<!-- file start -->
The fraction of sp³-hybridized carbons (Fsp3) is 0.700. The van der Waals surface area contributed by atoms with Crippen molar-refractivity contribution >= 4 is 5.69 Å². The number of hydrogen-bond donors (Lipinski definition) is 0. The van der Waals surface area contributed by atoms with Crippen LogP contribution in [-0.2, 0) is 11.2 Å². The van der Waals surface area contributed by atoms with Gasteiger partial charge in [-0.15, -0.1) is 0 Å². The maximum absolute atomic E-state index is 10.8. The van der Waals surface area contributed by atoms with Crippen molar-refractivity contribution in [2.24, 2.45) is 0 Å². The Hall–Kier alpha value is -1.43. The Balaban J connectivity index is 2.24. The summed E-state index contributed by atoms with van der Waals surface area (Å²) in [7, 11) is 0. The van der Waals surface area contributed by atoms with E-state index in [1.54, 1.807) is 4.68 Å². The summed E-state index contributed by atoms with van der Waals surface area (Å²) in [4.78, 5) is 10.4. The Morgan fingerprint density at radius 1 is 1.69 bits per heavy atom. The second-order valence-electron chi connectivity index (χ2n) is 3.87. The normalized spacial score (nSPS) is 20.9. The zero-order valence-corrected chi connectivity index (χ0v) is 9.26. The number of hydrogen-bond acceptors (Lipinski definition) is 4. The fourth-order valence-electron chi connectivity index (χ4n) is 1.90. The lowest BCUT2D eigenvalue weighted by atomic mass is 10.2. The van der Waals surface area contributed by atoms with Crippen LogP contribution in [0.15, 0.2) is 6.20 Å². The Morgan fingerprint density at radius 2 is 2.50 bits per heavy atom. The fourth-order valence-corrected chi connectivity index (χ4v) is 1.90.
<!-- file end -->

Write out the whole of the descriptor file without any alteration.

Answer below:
The fraction of sp³-hybridized carbons (Fsp3) is 0.700. The van der Waals surface area contributed by atoms with Crippen molar-refractivity contribution >= 4 is 5.69 Å². The number of hydrogen-bond donors (Lipinski definition) is 0. The van der Waals surface area contributed by atoms with Crippen LogP contribution in [-0.2, 0) is 11.2 Å². The van der Waals surface area contributed by atoms with Gasteiger partial charge in [-0.15, -0.1) is 0 Å². The maximum absolute atomic E-state index is 10.8. The van der Waals surface area contributed by atoms with Crippen molar-refractivity contribution in [2.24, 2.45) is 0 Å². The Hall–Kier alpha value is -1.43. The Balaban J connectivity index is 2.24. The summed E-state index contributed by atoms with van der Waals surface area (Å²) in [7, 11) is 0. The van der Waals surface area contributed by atoms with E-state index in [1.54, 1.807) is 4.68 Å². The summed E-state index contributed by atoms with van der Waals surface area (Å²) in [4.78, 5) is 10.4. The Morgan fingerprint density at radius 1 is 1.69 bits per heavy atom. The second-order valence-electron chi connectivity index (χ2n) is 3.87. The normalized spacial score (nSPS) is 20.9. The zero-order valence-corrected chi connectivity index (χ0v) is 9.26. The number of hydrogen-bond acceptors (Lipinski definition) is 4. The fourth-order valence-electron chi connectivity index (χ4n) is 1.90. The lowest BCUT2D eigenvalue weighted by atomic mass is 10.2. The van der Waals surface area contributed by atoms with Crippen LogP contribution in [0.15, 0.2) is 6.20 Å². The Morgan fingerprint density at radius 2 is 2.50 bits per heavy atom. The fourth-order valence-corrected chi connectivity index (χ4v) is 1.90.